- T2: If you have attended a medical conference in which patients/caregivers participated, what did you like most about that conference? (Pls state whether you attended as patient, caregiver, or med professional)
- T3: If a cancer patient or caregiver wanted to attend a medical conference, which would you recommend for their first conference, and why?
- T4: What tips would you give a cancer patient or caregiver for making the most of their conference experience?
- T5: What programs help cancer patients and caregivers attend and/or afford conferences? Do you have experience with any of them?
We hope you’ll join our #LCSM Chat on Thursday 3/8 at 8 pm Eastern Time (5 pm Pacific). If you’re new to tweet chats, please read our primer “To Participate in #LCSM Chat.”
“Cancer research” is a broad term that encompasses everything from basic bench science, to translational research on patient-derived tumor specimens, to clinical trials, to studies on patient centered outcomes. While it is obvious to all of us in the lung cancer community that research is critical to improving patient outcomes, lung cancer remains underfunded compared to other common cancers.
Several different mechanisms exist to fund cancer research, including private philanthropy, Big Pharma, not-for-profit cancer research and advocacy groups, and government organizations including the DOD and NIH/NCI among others.
Given funding imbalances, it is relatively easy for lung cancer patients and advocates to make the point that allocation decisions may have historically been driven by social and political considerations, rather than by the toll of the different cancers on society. However, it is a much greater challenge to get others to recognize the imbalance, to change that pattern, and to actually drive an increase in resources dedicated to lung cancer research. Such efforts will undoubtedly require a focused effort by the lung cancer community, including those of us involved with #lcsm.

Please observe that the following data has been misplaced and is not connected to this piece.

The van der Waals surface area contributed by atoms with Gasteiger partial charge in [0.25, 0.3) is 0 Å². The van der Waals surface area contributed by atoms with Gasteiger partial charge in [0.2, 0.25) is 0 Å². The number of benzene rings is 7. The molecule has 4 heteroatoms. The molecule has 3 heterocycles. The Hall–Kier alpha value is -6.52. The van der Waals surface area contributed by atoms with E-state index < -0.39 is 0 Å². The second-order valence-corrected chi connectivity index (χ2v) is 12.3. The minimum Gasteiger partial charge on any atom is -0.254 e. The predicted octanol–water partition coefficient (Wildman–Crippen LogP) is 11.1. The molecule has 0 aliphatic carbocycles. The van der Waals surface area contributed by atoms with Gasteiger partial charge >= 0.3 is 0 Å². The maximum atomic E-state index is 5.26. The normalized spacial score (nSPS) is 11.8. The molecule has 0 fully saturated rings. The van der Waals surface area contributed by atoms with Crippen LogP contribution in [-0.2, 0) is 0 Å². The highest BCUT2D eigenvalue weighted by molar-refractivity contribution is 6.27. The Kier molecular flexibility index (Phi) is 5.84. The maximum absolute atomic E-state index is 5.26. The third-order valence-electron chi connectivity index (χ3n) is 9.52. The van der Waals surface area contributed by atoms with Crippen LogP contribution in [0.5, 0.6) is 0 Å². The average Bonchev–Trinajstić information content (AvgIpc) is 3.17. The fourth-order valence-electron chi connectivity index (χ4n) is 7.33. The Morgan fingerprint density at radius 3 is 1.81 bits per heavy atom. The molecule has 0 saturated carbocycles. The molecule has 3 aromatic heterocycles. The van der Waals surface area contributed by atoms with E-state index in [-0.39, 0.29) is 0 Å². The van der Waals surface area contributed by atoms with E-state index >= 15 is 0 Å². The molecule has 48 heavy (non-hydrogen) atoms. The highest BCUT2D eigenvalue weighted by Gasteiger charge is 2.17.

With these thoughts in mind, please join our #LCSM chat this Thursday (moderated by @BrendonStilesMD) as we explore lung cancer research, what it means to patients, how we can better integrate researchers and patients/advocates to coordinate efforts, and how we can ultimately generate more money specifically directed towards lung cancer research. We will cover the following topics:
- T1. Tell us what research means to you. How have you participated in research and/or how has lung cancer research benefitted you personally?
(examples include clinical trials, new drugs, biobanking, laboratory tours, volunteerism or support for lung cancer foundations, grant review panels, etc.)
- T2. How can we help lung cancer patients better understand research and just as important, how can we help basic science researchers understand the needs of lung cancer patients?
- T3. How can we use our collective voice to increase funding for lung cancer research?
- T4. What types of lung cancer research do you think are most important to fund?
Please remember to include #LCSM in ALL your tweets so the other chat participants can see your comments. You can read a primer on participating in the chat here. Hope you’ll join us!